United, Alaska also reports loose ‘hardware’ on Boeings


United Airlines and Alaska Airlines reported Monday that “loose hardware” was found on some of their Boeing 737 Max 9 jets during preliminary inspections.

These inspections follow a dramatic incident last week when a panel of one of these types of Alaska Airlines aircraft tore loose while the aircraft was in the air. The plane had to make an emergency landing.

The airlines’ statements come amid an investigation into the incident by federal transport inspectors.

United said on Monday it had found incidents of installation problems with a door on one of its planes, for example bolts and screws that needed to be tightened.

Hours later, Alaska Airlines also reported that its staff had found “loose hardware” on some of the airline’s planes.

Boeing shares tumbled on Monday as investors began to consider the financial implications of Friday’s incident, while US aviation authorities provided airlines with protocols to check those planes.

Inspectors from the National Transportation Safety Board (NTSB) said late Monday that they found no screws from the panel that tore off the Boeing in question. However, they could not confirm if there were ever any screws, or if they may have gone with the panel.

Jennifer Homendy, chairman of NTSB, says only when the equipment is tested further, they will be able to determine whether there were screws or not.

However, Homendy did not comment on United and Alaska’s latest mentions, simply saying their focus was on Friday’s incident for now. The council will however issue an urgent safety proposal if necessary.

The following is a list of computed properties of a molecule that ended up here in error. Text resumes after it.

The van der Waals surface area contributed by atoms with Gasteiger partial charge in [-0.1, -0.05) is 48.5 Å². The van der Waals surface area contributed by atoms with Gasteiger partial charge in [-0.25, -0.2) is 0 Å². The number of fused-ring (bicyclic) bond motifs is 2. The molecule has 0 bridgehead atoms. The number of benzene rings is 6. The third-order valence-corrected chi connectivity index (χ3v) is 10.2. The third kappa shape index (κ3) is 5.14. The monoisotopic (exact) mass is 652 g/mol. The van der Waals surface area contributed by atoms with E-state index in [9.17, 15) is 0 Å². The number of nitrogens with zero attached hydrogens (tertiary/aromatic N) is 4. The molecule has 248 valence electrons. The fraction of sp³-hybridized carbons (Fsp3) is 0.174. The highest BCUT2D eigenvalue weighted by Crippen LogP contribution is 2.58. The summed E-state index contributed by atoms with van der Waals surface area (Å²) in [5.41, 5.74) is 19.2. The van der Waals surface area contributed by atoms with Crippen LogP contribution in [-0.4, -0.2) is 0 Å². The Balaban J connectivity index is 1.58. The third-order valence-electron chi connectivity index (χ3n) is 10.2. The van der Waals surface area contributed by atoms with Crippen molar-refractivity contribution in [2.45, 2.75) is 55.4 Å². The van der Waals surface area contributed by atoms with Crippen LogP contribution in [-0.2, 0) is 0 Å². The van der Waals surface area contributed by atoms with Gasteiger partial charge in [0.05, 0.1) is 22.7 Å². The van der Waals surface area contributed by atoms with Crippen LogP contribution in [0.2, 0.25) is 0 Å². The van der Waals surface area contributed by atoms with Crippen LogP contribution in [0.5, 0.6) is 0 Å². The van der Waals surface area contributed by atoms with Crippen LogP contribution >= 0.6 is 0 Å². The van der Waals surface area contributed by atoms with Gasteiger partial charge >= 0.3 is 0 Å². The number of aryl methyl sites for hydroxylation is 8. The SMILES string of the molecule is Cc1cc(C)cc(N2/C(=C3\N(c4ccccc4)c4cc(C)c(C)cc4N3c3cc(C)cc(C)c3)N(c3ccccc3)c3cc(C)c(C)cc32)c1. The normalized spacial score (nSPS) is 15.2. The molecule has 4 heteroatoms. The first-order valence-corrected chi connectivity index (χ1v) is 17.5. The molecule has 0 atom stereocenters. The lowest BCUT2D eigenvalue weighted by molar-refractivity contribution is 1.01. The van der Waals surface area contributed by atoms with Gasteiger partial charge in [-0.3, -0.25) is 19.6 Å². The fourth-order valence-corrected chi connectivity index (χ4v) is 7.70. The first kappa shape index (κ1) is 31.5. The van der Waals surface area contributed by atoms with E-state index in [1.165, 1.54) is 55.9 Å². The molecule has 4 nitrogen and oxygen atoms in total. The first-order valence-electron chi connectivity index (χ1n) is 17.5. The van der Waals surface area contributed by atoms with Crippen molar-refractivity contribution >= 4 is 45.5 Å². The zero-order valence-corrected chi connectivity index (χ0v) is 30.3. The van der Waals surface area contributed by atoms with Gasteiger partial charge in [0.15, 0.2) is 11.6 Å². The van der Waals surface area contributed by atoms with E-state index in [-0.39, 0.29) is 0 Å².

Alaska Airlines CEO Ben Minicucci decided shortly after the incident to temporarily ground the airline’s fleet of 65 Boeing 737-9s from takeoff as a precautionary measure.

Some Boeing 737-9s have also been barred from takeoff by the Federal Aviation Administration so the planes can be checked first. More than 170 of these jets are affected worldwide.

Alaska Airlines and United Airlines have the largest fleet of Boeing 737-9s, followed by Turkish Airlines, which has a much smaller fleet. All three airlines have grounded their planes so that inspections can be carried out. Each inspection can take up to eight hours to complete.

Boeing says it is in continuous communication with operators and will assist them with any findings.

“We are committed to ensuring that every Boeing aircraft meets design specifications and the highest safety standards.”

Several aviation analysts say the problem appears to lie with quality control and not necessarily a design flaw as in the case of two fatal Max jet crashes in 2018 and 2019.

Boeing has been experiencing problems with its supply chain and quality control for some time, limiting its output.

Already in December, Boeing encouraged airlines to carry out additional inspections on their planes and, among other things, be on the lookout for loose parts. The recommendation followed after an international operator detected a screw without a nut during a routine inspection.